Local Education Fund To Track Progress Of Hartford Schools
By JODIE MOZDZER | Courant Staff Writer
September 25, 2008
As Hartford's school system settles into a major transformation this year, a new nonprofit entity created to oversee the changes is also getting under way.
The Local Education Fund, an independent group of corporate and community members, hired its first executive director this month and plans to have its first meeting at the end of October.
Alexander Betancourt, 54, of the Bronx, N.Y., started Sept. 3 and will lead the organization as it begins to track the long-term progress of Hartford schools. Betancourt has recently held administrative roles in the East Harlem Tutorial Program and Aspira of New York, two educational youth organizations, and in the United Way of New York City.
Betancourt, whose salary was not made public, said that after spending most of his career in New York City, he wanted to come to a smaller city where reform was "extremely doable." The challenges include changing "a school culture that has been mired in less-than-positive outcomes" and "getting the system to address the needs of the whole child," he said.
School Superintendent Steven J. Adamowski, who started in late 2006, urged the business community to start an independent organization to help push sweeping changes he implemented. The Hartford Local Education Fund is modeled after a similar program in Boston.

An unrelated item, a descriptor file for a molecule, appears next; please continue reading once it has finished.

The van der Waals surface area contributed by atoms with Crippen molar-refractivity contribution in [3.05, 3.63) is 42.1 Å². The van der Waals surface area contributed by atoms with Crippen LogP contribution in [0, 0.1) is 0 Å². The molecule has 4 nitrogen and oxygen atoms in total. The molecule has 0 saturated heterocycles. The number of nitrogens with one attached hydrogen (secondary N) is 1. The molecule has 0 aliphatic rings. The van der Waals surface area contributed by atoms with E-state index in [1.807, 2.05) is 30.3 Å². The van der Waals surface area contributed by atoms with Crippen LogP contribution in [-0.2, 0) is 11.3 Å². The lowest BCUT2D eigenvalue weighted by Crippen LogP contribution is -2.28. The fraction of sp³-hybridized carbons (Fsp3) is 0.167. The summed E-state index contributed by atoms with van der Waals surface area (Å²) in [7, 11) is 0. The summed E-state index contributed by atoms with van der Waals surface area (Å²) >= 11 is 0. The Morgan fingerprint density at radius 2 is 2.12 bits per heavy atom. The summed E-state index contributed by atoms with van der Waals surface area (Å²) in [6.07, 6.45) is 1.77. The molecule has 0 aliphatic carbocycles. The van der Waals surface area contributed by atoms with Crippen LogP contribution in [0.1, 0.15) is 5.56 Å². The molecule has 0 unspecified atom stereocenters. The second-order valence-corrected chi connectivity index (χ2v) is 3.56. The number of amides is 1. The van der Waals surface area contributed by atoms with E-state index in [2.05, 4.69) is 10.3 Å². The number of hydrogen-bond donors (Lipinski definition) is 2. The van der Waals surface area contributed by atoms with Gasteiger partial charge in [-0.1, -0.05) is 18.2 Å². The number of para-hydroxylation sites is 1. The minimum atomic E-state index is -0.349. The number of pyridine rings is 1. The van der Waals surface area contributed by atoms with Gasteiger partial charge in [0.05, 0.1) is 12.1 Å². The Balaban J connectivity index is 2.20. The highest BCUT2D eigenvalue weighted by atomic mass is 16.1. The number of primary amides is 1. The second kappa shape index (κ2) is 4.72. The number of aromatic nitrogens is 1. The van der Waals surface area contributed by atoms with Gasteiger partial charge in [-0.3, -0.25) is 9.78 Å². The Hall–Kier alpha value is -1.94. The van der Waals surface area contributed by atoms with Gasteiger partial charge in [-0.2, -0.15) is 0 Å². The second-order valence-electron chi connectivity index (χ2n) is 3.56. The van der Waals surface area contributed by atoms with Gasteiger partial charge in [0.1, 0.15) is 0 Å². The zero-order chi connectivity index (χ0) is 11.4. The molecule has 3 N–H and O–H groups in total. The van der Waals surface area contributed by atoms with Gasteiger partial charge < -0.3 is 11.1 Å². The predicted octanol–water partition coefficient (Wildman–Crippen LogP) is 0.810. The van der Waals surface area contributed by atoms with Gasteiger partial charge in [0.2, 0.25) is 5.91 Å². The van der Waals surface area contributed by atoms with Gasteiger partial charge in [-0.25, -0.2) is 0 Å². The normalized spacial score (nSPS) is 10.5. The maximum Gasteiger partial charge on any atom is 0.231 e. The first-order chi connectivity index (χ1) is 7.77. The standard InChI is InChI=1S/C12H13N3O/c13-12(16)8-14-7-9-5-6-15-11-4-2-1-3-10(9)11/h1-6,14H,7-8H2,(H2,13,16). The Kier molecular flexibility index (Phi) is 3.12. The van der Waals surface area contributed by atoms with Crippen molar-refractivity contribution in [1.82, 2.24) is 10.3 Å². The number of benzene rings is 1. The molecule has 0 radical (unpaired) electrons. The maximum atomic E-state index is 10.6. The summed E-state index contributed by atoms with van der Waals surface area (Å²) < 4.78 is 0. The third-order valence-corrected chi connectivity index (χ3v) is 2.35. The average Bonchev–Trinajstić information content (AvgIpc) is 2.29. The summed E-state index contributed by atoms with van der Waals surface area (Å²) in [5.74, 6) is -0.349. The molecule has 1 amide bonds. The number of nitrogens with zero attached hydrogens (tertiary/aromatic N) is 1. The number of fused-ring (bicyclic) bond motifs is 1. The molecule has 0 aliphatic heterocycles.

Adamowski's changes involve closing under-performing schools; creating new, more autonomous schools; and giving parents a choice in which schools their children attend.
Betancourt called the organization a friendly critic of the schools.
"We're going to take some positions to put the truth where it is. It's all with good intent," he said. "At the heart of this is building schools that are going to build the future economies of Hartford."
Nadine Francis West, a member of the group's board of directors and a vice president for finance and administration at the MetroHartford Alliance, said there were almost 200 candidates for the job. She said Betancourt was chosen because he was well-rounded.
"[Betancourt] has a history of reform," West said. "He's a listener, but he's also a doer. He's not afraid to take risks. We wanted to make sure we had someone who could sit on the floor with a kid and also sit at a table in a board room."
Reprinted with permission of the Hartford Courant.
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